Petitioner: William V. Devine, Jr., Esq.
Defendant: Gina K. Lopes, Esq.
matter is before the Court for decision following a hearing
on the application of Gerardo Martinez (Petitioner or
Martinez) for postconviction relief. Petitioner claims that
he did not receive effective assistance of counsel as
guaranteed by the Sixth and Fourteenth Amendments of the
United States Constitution, and article I, section 10 of the
Rhode Island Constitution. The Court exercises jurisdiction
pursuant to G.L. 1956 §§ 10-9.1-1 and 10-9.1-2.
facts underlying this case are set forth in State v.
Martinez, 59 A.3d 73 (R.I. 2013) and are incorporated by
reference herein. On September 13, 2005, Martinez committed
the appalling, brutal murder of Lindsay Ann Burke. To this
day, he does not deny doing so. See Application for
Post Conviction Relief (Application); see also
Martinez, 59 A.3d at 94. On January 26, 2007, in
K1-2005-0570A, a jury convicted Martinez of first-degree
murder and driving a motor vehicle without the consent of the
owner. See Application; Martinez, 59 A.3d
at 82. The jury further found that the murder was committed
with both aggravated battery and torture of Ms.
Burke. Martinez, 59 A.3d at 83.
trial justice then held a presentence hearing at which
Martinez's defense counsel, Mark L. Smith, Esq. (Attorney
Smith or trial counsel), presented the testimony of Ronald M.
Stewart, M.D. (Dr. Stewart), a clinical and forensic
psychologist. Id. Dr. Stewart diagnosed Martinez
with post-traumatic stress disorder, chronic major depressive
disorder, panic disorder, and alcohol abuse disorder.
Id. Dr. Stewart testified that Martinez was contrite
about his crime. Id. Ultimately, Dr. Stewart opined
that Martinez could be rehabilitated and would not be a
recidivist. Id. His opinion was rendered
notwithstanding the fact that Martinez had a "lengthy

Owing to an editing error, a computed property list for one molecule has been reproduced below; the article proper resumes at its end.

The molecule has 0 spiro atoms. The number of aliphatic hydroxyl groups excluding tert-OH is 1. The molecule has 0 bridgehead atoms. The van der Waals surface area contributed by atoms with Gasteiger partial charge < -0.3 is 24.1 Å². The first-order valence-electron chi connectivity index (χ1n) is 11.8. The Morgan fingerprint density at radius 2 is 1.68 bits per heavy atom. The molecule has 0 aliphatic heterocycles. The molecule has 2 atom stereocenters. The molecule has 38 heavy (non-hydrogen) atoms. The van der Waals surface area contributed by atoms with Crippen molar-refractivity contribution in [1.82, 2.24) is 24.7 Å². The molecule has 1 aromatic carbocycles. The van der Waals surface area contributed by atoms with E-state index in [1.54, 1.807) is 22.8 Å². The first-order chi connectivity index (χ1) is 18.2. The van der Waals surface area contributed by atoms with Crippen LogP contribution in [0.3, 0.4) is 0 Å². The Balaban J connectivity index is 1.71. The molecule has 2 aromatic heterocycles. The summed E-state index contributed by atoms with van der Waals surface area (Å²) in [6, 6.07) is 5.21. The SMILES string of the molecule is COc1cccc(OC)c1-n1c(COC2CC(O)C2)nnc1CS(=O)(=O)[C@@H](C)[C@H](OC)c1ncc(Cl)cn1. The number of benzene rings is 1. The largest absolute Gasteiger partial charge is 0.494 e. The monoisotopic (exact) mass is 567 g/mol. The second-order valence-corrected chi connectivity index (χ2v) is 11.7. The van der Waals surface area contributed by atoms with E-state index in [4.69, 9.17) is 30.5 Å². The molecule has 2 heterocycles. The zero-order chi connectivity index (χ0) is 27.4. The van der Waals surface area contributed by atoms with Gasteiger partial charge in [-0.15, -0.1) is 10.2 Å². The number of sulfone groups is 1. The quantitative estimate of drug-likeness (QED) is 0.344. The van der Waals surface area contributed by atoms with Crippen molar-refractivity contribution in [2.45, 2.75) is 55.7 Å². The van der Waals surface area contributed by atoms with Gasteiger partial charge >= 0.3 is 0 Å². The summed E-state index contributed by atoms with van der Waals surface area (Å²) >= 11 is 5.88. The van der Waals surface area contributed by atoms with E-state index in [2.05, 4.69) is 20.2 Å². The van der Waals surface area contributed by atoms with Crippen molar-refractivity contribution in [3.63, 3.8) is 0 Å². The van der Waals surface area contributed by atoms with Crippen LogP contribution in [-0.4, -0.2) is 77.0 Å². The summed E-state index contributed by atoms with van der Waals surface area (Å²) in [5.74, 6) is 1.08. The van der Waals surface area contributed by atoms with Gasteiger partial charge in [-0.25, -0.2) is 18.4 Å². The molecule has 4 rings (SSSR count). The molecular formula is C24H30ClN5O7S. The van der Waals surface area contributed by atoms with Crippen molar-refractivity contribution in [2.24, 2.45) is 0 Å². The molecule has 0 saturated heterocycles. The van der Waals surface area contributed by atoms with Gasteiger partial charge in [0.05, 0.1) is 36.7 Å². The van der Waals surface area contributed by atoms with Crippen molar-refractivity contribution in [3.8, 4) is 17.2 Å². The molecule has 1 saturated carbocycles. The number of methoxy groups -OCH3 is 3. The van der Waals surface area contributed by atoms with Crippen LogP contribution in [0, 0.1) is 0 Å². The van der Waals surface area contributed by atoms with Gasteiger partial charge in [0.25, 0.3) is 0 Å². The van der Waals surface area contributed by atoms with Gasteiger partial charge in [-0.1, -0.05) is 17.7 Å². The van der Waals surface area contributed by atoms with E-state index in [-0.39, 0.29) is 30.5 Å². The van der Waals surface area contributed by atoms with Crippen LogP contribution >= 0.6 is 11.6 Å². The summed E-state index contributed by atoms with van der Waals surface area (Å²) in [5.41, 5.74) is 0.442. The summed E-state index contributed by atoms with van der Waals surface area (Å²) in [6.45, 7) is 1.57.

history as a violent domestic abuser." Id. at
93; see also id. at 83.
the trial justice found that any mitigating factors
applicable to Martinez were outweighed by "his lack of
true remorse or acceptance of responsibility . . . ."
Id. at 84. The trial justice characterized the
evidence of Martinez's medical conditions as a
"shallow attempt to blame others" for the
"vile, heinous[, ] and completely unnecessary[, ]
unjustified slaying." Id. at 83. Citing the
minutes of "horror" and the "inordinate number
of wounds" Martinez inflicted on Ms. Burke while she was
still alive and able to feel them, the trial justice agreed
with the jury that the murder involved torture and aggravated
battery. Id. at 84. The trial justice believed
Martinez's potential for rehabilitation to be
"extremely poor." Id. Accordingly, and
noting his likely futile desire to deter societal domestic
violence, the trial justice sentenced Martinez to life
imprisonment without the possibility of parole for Ms.
Burke's murder. Id. The Rhode Island Supreme
Court affirmed the conviction and imposition of that
sentence. Id. at 95.
February 6, 2013, Petitioner filed the instant Application
seeking vacation of his conviction and a new trial. As
grounds for such relief, Petitioner raises several issues.
Petitioner claims that his trial counsel was ineffective by
(1) failing to obtain qualified experts to testify on
Petitioner's behalf; (2) failing to present a
diminished-capacity defense; (3) failing to present any
defense to the jury; (4) failing to adequately prepare for a
speedy trial, failing to adequately cross-examine State
witnesses, and failing to have Petitioner timely evaluated
and diagnosed; (5) failing to obtain a forensic pathologist
to aid the defense in cross-examining the State's
pathologist and failing to allow Petitioner to testify; and
(6) failing to take defense strategy in the direction